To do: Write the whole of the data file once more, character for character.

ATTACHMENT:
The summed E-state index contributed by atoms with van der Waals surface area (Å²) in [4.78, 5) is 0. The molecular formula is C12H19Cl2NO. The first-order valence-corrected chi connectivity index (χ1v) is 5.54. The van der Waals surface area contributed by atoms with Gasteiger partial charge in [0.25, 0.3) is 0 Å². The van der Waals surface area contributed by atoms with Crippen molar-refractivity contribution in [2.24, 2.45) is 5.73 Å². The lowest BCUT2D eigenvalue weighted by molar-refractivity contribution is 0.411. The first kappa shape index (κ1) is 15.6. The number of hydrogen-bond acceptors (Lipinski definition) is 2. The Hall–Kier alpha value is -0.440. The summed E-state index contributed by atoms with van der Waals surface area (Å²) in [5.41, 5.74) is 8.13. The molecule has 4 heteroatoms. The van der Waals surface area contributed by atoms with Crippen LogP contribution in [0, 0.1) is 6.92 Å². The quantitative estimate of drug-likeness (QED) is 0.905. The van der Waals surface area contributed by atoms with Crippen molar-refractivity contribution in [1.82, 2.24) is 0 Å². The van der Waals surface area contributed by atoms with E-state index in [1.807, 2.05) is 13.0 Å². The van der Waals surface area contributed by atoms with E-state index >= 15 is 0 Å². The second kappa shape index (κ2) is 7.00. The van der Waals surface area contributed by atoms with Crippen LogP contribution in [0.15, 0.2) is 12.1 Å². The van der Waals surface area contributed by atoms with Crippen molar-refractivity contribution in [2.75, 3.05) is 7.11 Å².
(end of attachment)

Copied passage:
The summed E-state index contributed by atoms with van der Waals surface area (Å²) in [4.78, 5) is 0. The molecular formula is C12H19Cl2NO. The first-order valence-corrected chi connectivity index (χ1v) is 5.54. The van der Waals surface area contributed by atoms with Gasteiger partial charge in [0.25, 0.3) is 0 Å². The van der Waals surface area contributed by atoms with Crippen molar-refractivity contribution in [2.24, 2.45) is 5.73 Å². The lowest BCUT2D eigenvalue weighted by molar-refractivity contribution is 0.411. The first kappa shape index (κ1) is 15.6. The number of hydrogen-bond acceptors (Lipinski definition) is 2. The Hall–Kier alpha value is -0.440. The summed E-state index contributed by atoms with van der Waals surface area (Å²) in [5.41, 5.74) is 8.13. The molecule has 4 heteroatoms. The van der Waals surface area contributed by atoms with Crippen LogP contribution in [0, 0.1) is 6.92 Å². The quantitative estimate of drug-likeness (QED) is 0.905. The van der Waals surface area contributed by atoms with Crippen molar-refractivity contribution in [1.82, 2.24) is 0 Å². The van der Waals surface area contributed by atoms with E-state index in [1.807, 2.05) is 13.0 Å². The van der Waals surface area contributed by atoms with E-state index >= 15 is 0 Å². The second kappa shape index (κ2) is 7.00. The van der Waals surface area contributed by atoms with Crippen LogP contribution in [0.15, 0.2) is 12.1 Å². The van der Waals surface area contributed by atoms with Crippen molar-refractivity contribution in [2.75, 3.05) is 7.11 Å².